Oil set for worst week in year as rout inflames U.S. supply fear

By Sharon Cho on 2/9/2018

SINGAPORE (Bloomberg) -- Oil headed toward its worst week in almost a year as the global risk-asset rout further rankled investors already concerned over growing U.S. supply.

Futures traded in New York are on track to post a 7.5% slump this week as everything from equities to currencies tumbled. Adding to the alarm was data that showed U.S. oil production at a new high, and key technical indicators pointing to a further retreat in prices. Now West Texas Intermediate is spiraling toward $60/bbl, all but erasing this year’s gain.

Oil’s weakness so far this month follows the best start to the year in over a decade, which was largely driven by gains in the U.S. dollar. Yet fears that American shale production will outweigh efforts by the Organization of Petroleum Exporting Countries to cut global inventories have been brought back to the forefront of investors’ minds as data show U.S. output now eclipses Saudi Arabia’s.

“The markets are concerned that domestic oil production in the U.S. has continued to rise and put pressure on OPEC to perhaps break its current compliance with its ceiling,” said David Lennox, a commodity analyst at Fat Prophets in Sydney. Following the selloff in equity markets, “there’s a little bit of risk off the table. In the short term, we’ll see oil prices below $60.”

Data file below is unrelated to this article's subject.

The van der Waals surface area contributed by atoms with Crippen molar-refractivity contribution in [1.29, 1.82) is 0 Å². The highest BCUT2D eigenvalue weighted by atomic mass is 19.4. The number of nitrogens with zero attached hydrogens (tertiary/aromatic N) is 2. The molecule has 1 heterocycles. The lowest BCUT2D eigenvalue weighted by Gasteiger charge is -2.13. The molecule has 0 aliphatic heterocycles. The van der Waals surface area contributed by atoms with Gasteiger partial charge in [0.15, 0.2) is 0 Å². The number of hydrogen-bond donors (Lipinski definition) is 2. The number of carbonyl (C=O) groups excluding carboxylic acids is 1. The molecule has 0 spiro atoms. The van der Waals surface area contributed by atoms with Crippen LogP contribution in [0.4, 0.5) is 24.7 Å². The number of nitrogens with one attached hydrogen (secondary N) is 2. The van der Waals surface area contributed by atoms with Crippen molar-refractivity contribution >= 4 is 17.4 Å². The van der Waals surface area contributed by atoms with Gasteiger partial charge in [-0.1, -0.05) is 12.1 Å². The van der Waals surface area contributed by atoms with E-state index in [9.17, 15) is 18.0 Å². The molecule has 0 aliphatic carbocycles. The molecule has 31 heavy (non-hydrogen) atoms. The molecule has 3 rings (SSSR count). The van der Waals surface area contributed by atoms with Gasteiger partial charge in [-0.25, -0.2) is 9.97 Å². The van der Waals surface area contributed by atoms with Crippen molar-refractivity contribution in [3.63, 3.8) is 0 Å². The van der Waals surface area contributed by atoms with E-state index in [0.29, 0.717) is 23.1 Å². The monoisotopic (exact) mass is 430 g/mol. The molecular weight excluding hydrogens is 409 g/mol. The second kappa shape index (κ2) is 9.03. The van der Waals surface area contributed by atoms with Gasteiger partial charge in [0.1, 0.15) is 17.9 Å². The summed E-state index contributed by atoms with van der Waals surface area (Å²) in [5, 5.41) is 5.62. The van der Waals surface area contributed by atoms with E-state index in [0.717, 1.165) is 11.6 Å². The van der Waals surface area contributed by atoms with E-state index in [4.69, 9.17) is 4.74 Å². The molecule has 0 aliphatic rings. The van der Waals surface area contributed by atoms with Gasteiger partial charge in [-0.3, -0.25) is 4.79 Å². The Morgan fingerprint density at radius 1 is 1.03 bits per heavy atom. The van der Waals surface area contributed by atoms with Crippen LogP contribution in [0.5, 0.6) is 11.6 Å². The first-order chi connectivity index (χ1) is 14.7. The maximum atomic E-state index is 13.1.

WTI for March delivery fell as much as 79 cents to $60.36/bbl on the New York Mercantile Exchange before trading at $60.57 at 3:21 p.m. in Singapore. Prices are on course for their biggest weekly loss since March 10. Total volume traded was about 0.6% above the 100-day average.

Brent for April settlement dropped 44 cents to $64.37/bbl on the London-based ICE Futures Europe exchange. The global benchmark traded at a $3.98 premium to April WTI.

U.S. production surged to 10.25 MMbbl a day last week, according to government data released Wednesday. With American production set to climb even higher later this year, the Saudi- and Russia-led alliance of other major suppliers will come under renewed pressure to reconsider self-imposed output caps aimed at eroding a glut.

It wasn’t just futures that took a beating this week. Energy shares from ExxonMobil Corp. in the U.S. to PetroChina Co. in Hong Kong tumbled after the Dow Jones Industrial Average recorded its biggest point-loss ever on Monday and plunged more than 1,000 points on Thursday, sparking a flight from risk assets.

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